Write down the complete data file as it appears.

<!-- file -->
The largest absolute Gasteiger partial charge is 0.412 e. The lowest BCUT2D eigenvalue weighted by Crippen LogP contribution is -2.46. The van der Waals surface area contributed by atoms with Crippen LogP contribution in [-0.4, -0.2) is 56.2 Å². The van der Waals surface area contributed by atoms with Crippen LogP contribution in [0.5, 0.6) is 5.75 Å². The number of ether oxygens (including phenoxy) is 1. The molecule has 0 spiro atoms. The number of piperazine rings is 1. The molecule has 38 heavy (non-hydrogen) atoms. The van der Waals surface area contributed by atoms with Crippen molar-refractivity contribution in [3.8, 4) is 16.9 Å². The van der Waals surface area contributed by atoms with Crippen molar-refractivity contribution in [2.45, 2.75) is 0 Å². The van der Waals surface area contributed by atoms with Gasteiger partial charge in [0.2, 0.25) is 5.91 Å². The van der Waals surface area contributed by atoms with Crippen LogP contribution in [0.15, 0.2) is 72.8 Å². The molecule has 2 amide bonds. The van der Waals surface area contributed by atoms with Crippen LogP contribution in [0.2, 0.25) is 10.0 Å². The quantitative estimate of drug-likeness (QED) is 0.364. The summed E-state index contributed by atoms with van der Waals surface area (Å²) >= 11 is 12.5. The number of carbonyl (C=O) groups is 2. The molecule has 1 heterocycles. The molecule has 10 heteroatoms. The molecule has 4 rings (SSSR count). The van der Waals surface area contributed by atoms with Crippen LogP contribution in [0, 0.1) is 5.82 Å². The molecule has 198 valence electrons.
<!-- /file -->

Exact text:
The largest absolute Gasteiger partial charge is 0.412 e. The lowest BCUT2D eigenvalue weighted by Crippen LogP contribution is -2.46. The van der Waals surface area contributed by atoms with Crippen LogP contribution in [-0.4, -0.2) is 56.2 Å². The van der Waals surface area contributed by atoms with Crippen LogP contribution in [0.5, 0.6) is 5.75 Å². The number of ether oxygens (including phenoxy) is 1. The molecule has 0 spiro atoms. The number of piperazine rings is 1. The molecule has 38 heavy (non-hydrogen) atoms. The van der Waals surface area contributed by atoms with Crippen molar-refractivity contribution in [3.8, 4) is 16.9 Å². The van der Waals surface area contributed by atoms with Crippen molar-refractivity contribution in [2.45, 2.75) is 0 Å². The van der Waals surface area contributed by atoms with Gasteiger partial charge in [0.2, 0.25) is 5.91 Å². The van der Waals surface area contributed by atoms with Crippen LogP contribution in [0.15, 0.2) is 72.8 Å². The molecule has 2 amide bonds. The van der Waals surface area contributed by atoms with Crippen LogP contribution in [0.2, 0.25) is 10.0 Å². The quantitative estimate of drug-likeness (QED) is 0.364. The summed E-state index contributed by atoms with van der Waals surface area (Å²) >= 11 is 12.5. The number of carbonyl (C=O) groups is 2. The molecule has 1 heterocycles. The molecule has 10 heteroatoms. The molecule has 4 rings (SSSR count). The van der Waals surface area contributed by atoms with Crippen LogP contribution in [0, 0.1) is 5.82 Å². The molecule has 198 valence electrons.